Shift in Jos Buttler’s approach to chasing shows evolution of T20 batting

What should be at the forefront of a batsman’s mind during a T20 run chase?

Conventional wisdom would suggest that the answer is the required run-rate, but for the world’s best players, that might not be the case anymore. Instead, batsmen are now thinking in terms of the boundary equation: how many balls do I have left, and how many boundaries do I need to hit off them?

It was a method embraced by the West Indies side that won World T20 titles in 2012 and 2016: while their opponents fretted over minimising dot balls and their speed between the wickets, West Indies focused on clearing the ropes, recognising that the risk was merited by the pay-off. Across the three tournaments between 2012 and 2016, West Indies hit 121 sixes; no other team managed 90.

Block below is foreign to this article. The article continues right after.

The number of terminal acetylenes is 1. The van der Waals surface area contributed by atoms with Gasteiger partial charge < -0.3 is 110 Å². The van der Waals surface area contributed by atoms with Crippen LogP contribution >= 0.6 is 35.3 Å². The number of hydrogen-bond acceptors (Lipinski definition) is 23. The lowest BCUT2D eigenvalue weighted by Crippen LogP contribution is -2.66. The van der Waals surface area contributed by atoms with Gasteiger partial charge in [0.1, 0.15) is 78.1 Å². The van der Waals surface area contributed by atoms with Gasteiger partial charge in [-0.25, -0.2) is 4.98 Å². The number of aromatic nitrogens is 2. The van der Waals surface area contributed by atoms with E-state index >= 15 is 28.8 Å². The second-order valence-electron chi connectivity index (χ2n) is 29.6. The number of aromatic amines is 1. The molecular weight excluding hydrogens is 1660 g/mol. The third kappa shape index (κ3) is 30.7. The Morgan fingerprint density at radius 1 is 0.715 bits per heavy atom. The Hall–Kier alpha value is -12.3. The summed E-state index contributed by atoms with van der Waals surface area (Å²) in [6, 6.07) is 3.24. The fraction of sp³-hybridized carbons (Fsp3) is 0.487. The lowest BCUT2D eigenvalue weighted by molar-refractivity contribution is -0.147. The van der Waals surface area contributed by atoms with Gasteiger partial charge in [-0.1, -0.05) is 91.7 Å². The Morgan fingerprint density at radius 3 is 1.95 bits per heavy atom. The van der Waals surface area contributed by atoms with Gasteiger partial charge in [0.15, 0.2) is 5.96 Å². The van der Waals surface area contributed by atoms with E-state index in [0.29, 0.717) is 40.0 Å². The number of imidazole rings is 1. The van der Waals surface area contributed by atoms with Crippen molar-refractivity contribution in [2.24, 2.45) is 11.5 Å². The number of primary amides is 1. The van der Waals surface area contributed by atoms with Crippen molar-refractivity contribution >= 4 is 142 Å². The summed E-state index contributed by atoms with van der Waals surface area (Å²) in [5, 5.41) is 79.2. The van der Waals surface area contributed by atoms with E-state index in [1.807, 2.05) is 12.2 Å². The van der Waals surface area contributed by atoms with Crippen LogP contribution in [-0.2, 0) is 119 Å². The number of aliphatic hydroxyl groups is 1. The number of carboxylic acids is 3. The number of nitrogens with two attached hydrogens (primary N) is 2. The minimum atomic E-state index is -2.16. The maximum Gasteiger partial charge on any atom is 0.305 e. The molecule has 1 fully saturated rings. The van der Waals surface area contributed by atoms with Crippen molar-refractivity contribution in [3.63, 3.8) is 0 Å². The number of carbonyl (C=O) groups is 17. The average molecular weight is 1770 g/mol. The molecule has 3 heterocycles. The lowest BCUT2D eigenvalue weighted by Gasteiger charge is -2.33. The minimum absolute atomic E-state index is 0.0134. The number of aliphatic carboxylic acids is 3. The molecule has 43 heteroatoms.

And while West Indies’ own focus on six-hitting has continued, epitomised by Kieron Pollard‘s six sixes in an over off Akila Dananjaya last week, other teams and players have wised up. Jos Buttler, renowned as one of the world’s best batsmen in limited-overs chases, revealed his own mindset shift during England’s T20I series in South Africa last year.

“I’ve almost changed the way I look at T20 batting a bit from the last IPL, watching the West Indian guys who back their six-hitting a lot,” Buttler said. “So if I’m getting a bit stuck, [I’m now] looking at my score and thinking if I hit the next two balls for six, suddenly I’ll jump into a different position.”

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